House Passes Diluted Bill against Crime, Terrorism

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A sharply divided House passed on Thursday a watered-down bill to combat terrorism and crime after two days of debate over the balance between protecting public safety and preserving civil liberties.

But President Bill Clinton said the measure, stripped of key proposals intended to crack down on domestic terrorism, was too weak to be effective.

"If we're going to have a bill, we need a real bill," Clinton said aboard Air Force One as he flew to Washington from Jerusalem, where he pledged to help the Israelis fight terrorism. "I certainly hope that when this bill gets to conference it will be made much stronger."

The House passed the bill 229-191 one day after a coalition of conservative Republicans and pro-gun Democrats voted to remove key provis ions, arguing that they would have given too much power to federal law enforcement officials in the name of combating terrorists.

The amended bill includes none of the expanded powers for federal law enforcement agencies recommended by the House Judiciary Committee after the Oklahoma City bombing, and it was endorsed overwhelmingly by the Senate last June.

"What remains is a low-grade crime bill - cats and dogs from the Judiciary Committee . . . that have nothing to do with fighting terrorism," said Rep. John Conyers Jr. of Michigan, the Judiciary Committee's top Democrat.

One of the key provisions deleted would have permitted the government to designate certain organizations as terrorist and denied entrance visas to their representatives.

House Speaker Newt Gingrich, R-Ga., urged approval of the bill so that House-Senate negotiators could try to work out a compromise with the anti-terrorism bill the Senate passed 91-8 in June. Gingrich said he hoped the compromise could be reached by April 19, the first anniversary of the bombing of the Alfred P. Murrah Federal Building in Oklahoma City.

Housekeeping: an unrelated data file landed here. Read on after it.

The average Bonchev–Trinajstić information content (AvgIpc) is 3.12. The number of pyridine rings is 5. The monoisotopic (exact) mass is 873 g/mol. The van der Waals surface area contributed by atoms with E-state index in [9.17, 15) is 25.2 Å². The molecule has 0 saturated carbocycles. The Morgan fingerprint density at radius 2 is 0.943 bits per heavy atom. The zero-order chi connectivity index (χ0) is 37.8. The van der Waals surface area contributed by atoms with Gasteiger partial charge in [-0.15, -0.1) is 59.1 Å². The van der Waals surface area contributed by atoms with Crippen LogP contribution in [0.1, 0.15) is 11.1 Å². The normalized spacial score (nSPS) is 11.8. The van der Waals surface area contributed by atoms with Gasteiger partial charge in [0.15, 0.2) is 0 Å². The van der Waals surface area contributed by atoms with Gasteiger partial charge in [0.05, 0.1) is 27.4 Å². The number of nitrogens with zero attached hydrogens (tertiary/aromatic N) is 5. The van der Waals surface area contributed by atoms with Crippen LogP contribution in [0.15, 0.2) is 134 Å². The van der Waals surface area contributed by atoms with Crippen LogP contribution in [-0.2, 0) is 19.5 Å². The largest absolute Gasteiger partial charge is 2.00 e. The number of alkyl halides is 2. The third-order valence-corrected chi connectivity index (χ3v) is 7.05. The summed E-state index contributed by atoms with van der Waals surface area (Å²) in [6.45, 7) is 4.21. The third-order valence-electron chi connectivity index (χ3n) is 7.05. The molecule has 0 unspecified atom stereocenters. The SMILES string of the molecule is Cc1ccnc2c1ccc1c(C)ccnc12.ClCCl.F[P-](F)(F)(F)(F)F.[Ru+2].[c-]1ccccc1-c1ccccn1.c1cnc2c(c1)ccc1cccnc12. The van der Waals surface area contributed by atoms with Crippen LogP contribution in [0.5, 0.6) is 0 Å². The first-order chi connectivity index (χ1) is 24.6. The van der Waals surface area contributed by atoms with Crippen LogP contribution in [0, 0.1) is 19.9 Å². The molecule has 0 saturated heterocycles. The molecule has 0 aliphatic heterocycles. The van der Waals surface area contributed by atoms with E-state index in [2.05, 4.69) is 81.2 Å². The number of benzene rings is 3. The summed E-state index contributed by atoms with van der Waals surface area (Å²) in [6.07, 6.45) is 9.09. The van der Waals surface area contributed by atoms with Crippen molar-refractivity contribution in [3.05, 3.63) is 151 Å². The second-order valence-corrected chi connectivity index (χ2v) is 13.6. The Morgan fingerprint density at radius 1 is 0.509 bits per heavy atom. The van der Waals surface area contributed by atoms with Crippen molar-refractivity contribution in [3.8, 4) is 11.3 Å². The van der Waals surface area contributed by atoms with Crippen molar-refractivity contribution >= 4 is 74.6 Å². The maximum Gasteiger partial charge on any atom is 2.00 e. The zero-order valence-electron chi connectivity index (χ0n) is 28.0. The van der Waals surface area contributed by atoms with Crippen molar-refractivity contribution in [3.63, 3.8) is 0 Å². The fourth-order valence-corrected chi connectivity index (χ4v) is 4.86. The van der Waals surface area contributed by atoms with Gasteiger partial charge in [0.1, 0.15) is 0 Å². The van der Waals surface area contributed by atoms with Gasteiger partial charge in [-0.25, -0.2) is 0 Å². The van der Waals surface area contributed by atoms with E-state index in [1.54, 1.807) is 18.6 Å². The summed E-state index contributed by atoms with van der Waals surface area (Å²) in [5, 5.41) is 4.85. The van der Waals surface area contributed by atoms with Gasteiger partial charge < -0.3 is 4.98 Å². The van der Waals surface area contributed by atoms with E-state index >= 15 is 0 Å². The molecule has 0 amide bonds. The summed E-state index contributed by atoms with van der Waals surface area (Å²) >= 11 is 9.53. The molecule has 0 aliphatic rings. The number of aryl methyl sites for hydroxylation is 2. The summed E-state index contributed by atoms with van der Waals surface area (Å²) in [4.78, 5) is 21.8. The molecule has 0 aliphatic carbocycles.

He said he hoped a provision could be restored to prevent U.S. fund raising by terrorist organizations that would be identified by the secretary of state and the attorney general, such as Hamas, the militant Muslim group.

But Democrats said Thursday's House action dooms chances of getting a strong anti-terrorism bill. "I frankly don't know now whether we'll have an opportunity to pass a meaningful anti-terrorism bill this year," said Senate Minority Leader Tom Daschle, D-S.D.

Although most of the tougher anti-terrorism items were deleted from the House bill, it still contains some major provisions to fight crime and discourage terrorism, including:

Authority to deport aliens convicted of crimes in the United States.

A ban on the import of nuclear materials that could be used to build weapons.

A requirement that identification markers, called "taggants," be included in plastic explosives made or imported into the United States.

Restitution to victims of federal crimes.

Authority for U.S. citizens to sue for damages foreign countries designated as sponsors of terrorism. …